I figured it was about time I put up one of my favorite historical hood patterns!
This winter hood is seriously one of the lightest and warmest hoods I’ve ever worn. It is hand knit with wool yarn, lined in smooth silk taffeta, and the border is ultra soft, fluffy, and wind blocking turkey down. Now on to the pattern!
Knitted Opera or Traveling Hood
Adapted from: Godey’ Lady’s Book & Magazine, 1862
1 Hank (1.8 oz) of Burgundy & Antique White
2 – Feathered Boa’s (These are special boas… not sold at craft stores)
2.5 yards 2 inch silk or poly ribbon
Size 2 knitting needles
Embroidery and Sewing Needles
Blocking Boards & Pins
Silk Thread and Silk Taffeta Fabric for Lining
Cotton for cord, or thin silk ribbon (tiny drawlstring)
Note: Want to use thicker yarn! That is fine, the pattern is created through measuring instead of counting rows!
Abbreviations and Stitches:
k = knit
kfb = increase, by knitting in the front and back of the loop
k2tog = decrease, by knitting 2 stitches together
Cast on 4 stitches
Row 1: Knit till last stitch, kfb
Row 2: Knit till last stitch, kfb
Row 3: Knit till last stitch, kfb
Row 4: Knit till last stitch, kfb
Change color: Don’t be confused by images, you are NOT doing stockinette!
Row 5: Tie on new color of yarn, knit till last stitch, kfb
Row 6: Knit till last stitch, kfb
Row 7: Knit both colors of yarn into first stitch, this will help you carry your yarn. Knit till last stitch, kfb
Row 8: Knit till last stitch, kfb, swap colors
Row 9: Knit till last stitch, kfb
Row 10: Knit till last stitch, kfb
Row 11: Knit both colors of yarn into first stitch. Knit till last stitch, kfb
Row 12: Knittill last stitch, kfb
Repeat rows 9 – 12: swapping colors every four rows, continue until you measure 21” wide on the side.
You are now half way done knitting your hood! Now instead of increasing at the end of the row, you will do a decrease. Like this
Row 1: Knit till last two stitches, k2tog
Row 2: Kni till last two stitches, K2tog
Row 3: Knit both colors of yarn into first stitch, knit till last two stitches, k2tog
Row 4: Knit till last two stitches, k2tog
Repeat decrease rows 1 – 4: swapping coors every four rows, continue until you have 4 stitches a the bottom. Bind off.
Yay!!! You have finished knitting your hood!
Blocking Your Hood
You will be using the water method to block your hood. Since you are working with wool, you must use cold water. This is because hot water could felt your wool.
You can block your wool in two methods. One is putting it in cold water, and gently wringing out all the water you can. The other method, is pinning your hood to a blocking board, and misting it with cold water from a spray bottle.
You should bock your hood to be 21’ x 21’
Step one: Round the top portion of your hood slightly, so that you don’t have a triangle forehead that flops all over the place. Do this by folding over the fabric and pinning.
Step two: Measure silk taffeta and cut. (Make sure it is 1 inch larger then your knitting, about 22 by 22 inches. This is so you have a half inch to fold under for all seams. You will be rounding the one corner so you don’t have a pointed head!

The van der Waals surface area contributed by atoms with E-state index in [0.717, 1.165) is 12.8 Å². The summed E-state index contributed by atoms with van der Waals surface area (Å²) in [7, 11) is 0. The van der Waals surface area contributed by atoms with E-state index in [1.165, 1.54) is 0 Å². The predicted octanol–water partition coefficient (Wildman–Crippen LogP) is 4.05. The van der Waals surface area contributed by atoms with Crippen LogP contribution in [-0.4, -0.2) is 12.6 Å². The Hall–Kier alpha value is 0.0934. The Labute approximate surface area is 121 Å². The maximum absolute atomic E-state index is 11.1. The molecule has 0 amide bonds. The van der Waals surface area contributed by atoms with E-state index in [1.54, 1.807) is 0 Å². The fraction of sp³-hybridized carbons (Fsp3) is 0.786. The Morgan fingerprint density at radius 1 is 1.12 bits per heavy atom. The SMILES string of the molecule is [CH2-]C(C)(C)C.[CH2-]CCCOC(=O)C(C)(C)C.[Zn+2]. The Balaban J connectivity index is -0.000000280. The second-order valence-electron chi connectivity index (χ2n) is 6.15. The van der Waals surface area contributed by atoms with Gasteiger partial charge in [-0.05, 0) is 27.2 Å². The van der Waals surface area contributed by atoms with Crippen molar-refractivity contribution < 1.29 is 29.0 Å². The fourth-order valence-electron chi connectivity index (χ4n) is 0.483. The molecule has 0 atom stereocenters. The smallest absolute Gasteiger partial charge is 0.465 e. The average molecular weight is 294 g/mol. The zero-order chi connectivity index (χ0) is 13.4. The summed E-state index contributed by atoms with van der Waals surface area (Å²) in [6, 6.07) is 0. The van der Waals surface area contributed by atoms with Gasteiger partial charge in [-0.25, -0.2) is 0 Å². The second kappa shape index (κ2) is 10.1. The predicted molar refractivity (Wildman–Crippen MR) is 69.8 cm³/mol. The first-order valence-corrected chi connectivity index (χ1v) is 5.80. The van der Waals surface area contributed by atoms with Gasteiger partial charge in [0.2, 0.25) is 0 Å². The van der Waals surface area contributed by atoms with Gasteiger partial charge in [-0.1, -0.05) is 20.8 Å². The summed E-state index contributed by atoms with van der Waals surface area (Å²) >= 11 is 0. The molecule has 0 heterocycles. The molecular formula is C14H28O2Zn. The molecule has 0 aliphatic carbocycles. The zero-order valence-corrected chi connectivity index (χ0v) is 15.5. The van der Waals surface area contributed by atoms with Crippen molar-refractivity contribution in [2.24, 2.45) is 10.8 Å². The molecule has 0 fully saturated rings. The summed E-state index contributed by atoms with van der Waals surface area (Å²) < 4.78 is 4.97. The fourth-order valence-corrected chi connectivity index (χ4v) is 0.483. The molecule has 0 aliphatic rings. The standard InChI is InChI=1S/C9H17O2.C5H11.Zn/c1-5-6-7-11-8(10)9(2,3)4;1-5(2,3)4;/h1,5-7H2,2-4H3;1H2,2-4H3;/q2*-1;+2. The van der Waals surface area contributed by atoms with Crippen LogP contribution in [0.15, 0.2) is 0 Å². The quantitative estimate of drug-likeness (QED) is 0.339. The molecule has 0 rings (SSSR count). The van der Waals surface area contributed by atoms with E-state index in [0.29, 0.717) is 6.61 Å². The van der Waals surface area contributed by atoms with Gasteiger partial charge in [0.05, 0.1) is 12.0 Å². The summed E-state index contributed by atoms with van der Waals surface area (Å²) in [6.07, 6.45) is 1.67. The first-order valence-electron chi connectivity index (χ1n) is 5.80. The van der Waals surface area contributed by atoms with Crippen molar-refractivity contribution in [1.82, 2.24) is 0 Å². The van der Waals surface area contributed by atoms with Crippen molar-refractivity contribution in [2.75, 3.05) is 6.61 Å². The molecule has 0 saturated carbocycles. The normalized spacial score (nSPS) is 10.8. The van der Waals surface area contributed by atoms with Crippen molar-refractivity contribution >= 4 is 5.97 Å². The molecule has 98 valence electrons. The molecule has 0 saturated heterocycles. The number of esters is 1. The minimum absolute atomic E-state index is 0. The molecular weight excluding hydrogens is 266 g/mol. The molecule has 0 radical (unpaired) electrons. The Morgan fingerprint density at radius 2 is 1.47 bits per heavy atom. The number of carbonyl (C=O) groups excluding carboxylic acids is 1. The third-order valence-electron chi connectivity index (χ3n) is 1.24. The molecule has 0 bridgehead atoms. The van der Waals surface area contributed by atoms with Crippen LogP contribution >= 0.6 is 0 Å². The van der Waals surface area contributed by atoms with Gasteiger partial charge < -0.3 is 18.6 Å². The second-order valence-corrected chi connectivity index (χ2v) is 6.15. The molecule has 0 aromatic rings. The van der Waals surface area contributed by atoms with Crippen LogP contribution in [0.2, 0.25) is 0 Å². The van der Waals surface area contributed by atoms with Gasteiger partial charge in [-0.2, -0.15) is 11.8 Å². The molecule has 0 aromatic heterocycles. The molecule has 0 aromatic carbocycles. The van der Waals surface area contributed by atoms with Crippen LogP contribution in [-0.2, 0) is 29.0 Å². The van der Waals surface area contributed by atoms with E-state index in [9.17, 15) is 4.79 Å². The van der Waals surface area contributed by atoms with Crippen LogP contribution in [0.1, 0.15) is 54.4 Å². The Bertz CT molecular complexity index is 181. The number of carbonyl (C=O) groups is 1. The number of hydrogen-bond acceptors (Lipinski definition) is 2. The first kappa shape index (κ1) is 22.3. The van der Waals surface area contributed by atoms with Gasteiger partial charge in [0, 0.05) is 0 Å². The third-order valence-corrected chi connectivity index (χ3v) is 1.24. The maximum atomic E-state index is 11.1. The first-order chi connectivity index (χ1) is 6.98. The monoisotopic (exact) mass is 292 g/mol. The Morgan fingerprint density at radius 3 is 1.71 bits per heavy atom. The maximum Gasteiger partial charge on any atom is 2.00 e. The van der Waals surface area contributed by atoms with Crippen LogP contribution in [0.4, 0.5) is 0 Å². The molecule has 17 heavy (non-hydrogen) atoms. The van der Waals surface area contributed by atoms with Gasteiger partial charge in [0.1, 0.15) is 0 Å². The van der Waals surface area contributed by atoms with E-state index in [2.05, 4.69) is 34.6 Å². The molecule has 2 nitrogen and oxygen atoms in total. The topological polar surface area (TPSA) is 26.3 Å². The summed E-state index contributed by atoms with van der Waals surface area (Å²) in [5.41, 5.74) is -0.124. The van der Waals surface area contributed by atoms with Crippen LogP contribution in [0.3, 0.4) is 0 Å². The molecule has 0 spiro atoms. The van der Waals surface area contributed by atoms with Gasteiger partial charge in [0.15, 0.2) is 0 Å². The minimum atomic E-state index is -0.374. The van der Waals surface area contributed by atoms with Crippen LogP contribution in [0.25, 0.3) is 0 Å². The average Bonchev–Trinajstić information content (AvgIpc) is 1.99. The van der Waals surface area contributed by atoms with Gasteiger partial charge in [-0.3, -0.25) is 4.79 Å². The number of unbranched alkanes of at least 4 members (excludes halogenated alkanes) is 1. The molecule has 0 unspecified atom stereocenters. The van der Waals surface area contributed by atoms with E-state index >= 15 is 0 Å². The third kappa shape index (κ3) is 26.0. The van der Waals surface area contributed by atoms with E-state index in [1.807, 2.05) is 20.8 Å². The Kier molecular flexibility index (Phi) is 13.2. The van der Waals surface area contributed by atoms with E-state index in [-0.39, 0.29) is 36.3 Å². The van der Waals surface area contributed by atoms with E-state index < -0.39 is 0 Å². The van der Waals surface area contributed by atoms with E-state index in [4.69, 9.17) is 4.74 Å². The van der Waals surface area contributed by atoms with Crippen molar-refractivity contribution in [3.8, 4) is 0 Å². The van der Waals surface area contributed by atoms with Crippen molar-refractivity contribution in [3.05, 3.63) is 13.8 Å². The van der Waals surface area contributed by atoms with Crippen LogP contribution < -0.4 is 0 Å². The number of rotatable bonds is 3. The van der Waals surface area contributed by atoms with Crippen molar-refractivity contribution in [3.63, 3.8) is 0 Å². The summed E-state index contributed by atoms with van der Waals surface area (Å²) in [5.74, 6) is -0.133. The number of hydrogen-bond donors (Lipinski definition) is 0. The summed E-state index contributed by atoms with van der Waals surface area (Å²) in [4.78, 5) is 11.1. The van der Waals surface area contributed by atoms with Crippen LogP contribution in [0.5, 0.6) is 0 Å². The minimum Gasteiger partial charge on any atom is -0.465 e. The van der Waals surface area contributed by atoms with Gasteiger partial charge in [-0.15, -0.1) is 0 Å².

Why Line Your Hood– Most knit hoods are were not lined, so why do I recommend lining this hood? One, it is not double knit. So, it will be a thin and cold hood without the silk. Two, the silk is an excellent insulator, and great at blocking wind… even better than double knitting. Three, you need to add a drawl string to your hood, or it will fall off your head, and it looks better if you have a lining and casing… vs. weaving a drawlstring in and out of your work.
Don’t want to use silk? A light wool, or perhaps a cotton. Tight weave or a flannel would be great. You don’t want a thin broadcloth.
Step three: Sew on your taffeta!
Step four: Time to sew on that fuzzy boa! By the way, this will take forever! Try not to pin down your fluffies while sewing.
Step five: Sew a casing and add your drawlstring. I did mine about five inches from the bottom. This string will drawl the hood around your head, so that it doesn’t slip!
Step six: Sew on your fashionable 2″ silk or poly ribbons. I sewed mine about 2.5 inches from the bottom.
Step seven: Gather the very center of the hood. For me this was about 14 inches from the center and pointed bottom and rounded top. And about 10 inches from pointed both sides.
Step eight: Make a bow and attach it about 11 inches from the pointed bottom. Never made a ribbon bow before? Try with some ribbon you don’t care about first. It doesn’t have to be 2 inch ribbon, some 1 – 1.5 inch scrap would be fine.
Enjoy your winter hood!
A look into the historical pattern
I’ve had people ask my source for the turkey down: Swamsdown was what was used historically, and it is no longer sold today. Thus, turkey down is a substitute.
The historical pattern calls for two yards… but, you need closer to four yards of down, unless you are making a childs hood. Don’t fuss over your stitch count, just measure your work. However, your stitch count will be closure to 200 than 100.
Cerise is red. You can make you hood whatever color(s) you would like. I recommend staying away from heathers (use solid colors) as that is a more modern yarn type. Also, keep in mind feathered down only came in white.